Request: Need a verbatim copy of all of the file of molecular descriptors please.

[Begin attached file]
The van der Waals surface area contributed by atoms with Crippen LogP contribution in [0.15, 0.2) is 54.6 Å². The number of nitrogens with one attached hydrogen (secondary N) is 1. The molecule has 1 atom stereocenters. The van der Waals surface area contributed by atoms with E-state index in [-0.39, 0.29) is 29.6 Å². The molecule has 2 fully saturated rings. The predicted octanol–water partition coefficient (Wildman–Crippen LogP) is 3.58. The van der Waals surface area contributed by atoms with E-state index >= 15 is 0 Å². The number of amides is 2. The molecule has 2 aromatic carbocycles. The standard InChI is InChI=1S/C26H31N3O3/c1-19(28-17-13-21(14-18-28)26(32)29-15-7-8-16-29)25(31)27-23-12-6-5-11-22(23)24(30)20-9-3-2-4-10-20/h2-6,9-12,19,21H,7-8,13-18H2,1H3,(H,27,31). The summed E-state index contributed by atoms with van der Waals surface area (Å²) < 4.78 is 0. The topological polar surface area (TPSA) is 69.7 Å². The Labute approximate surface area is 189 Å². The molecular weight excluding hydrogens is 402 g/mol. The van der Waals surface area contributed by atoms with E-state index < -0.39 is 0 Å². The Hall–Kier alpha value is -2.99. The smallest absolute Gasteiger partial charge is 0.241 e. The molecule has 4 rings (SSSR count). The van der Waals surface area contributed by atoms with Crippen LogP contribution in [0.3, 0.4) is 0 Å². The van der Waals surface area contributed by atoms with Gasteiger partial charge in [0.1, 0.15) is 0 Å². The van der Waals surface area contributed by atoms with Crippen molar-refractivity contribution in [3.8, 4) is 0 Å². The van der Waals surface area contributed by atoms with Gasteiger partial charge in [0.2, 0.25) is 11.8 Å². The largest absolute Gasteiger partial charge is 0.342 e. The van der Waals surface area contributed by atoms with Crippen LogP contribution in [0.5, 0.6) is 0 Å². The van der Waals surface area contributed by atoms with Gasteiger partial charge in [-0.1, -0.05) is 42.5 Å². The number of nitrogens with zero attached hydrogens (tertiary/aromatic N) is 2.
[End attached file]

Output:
The van der Waals surface area contributed by atoms with Crippen LogP contribution in [0.15, 0.2) is 54.6 Å². The number of nitrogens with one attached hydrogen (secondary N) is 1. The molecule has 1 atom stereocenters. The van der Waals surface area contributed by atoms with E-state index in [-0.39, 0.29) is 29.6 Å². The molecule has 2 fully saturated rings. The predicted octanol–water partition coefficient (Wildman–Crippen LogP) is 3.58. The van der Waals surface area contributed by atoms with E-state index >= 15 is 0 Å². The number of amides is 2. The molecule has 2 aromatic carbocycles. The standard InChI is InChI=1S/C26H31N3O3/c1-19(28-17-13-21(14-18-28)26(32)29-15-7-8-16-29)25(31)27-23-12-6-5-11-22(23)24(30)20-9-3-2-4-10-20/h2-6,9-12,19,21H,7-8,13-18H2,1H3,(H,27,31). The summed E-state index contributed by atoms with van der Waals surface area (Å²) < 4.78 is 0. The topological polar surface area (TPSA) is 69.7 Å². The Labute approximate surface area is 189 Å². The molecular weight excluding hydrogens is 402 g/mol. The van der Waals surface area contributed by atoms with E-state index < -0.39 is 0 Å². The Hall–Kier alpha value is -2.99. The smallest absolute Gasteiger partial charge is 0.241 e. The molecule has 4 rings (SSSR count). The van der Waals surface area contributed by atoms with Crippen LogP contribution in [0.3, 0.4) is 0 Å². The van der Waals surface area contributed by atoms with Gasteiger partial charge in [0.1, 0.15) is 0 Å². The van der Waals surface area contributed by atoms with Crippen molar-refractivity contribution in [3.8, 4) is 0 Å². The van der Waals surface area contributed by atoms with Gasteiger partial charge in [0.2, 0.25) is 11.8 Å². The largest absolute Gasteiger partial charge is 0.342 e. The van der Waals surface area contributed by atoms with Crippen LogP contribution in [0.5, 0.6) is 0 Å². The van der Waals surface area contributed by atoms with Gasteiger partial charge in [-0.1, -0.05) is 42.5 Å². The number of nitrogens with zero attached hydrogens (tertiary/aromatic N) is 2.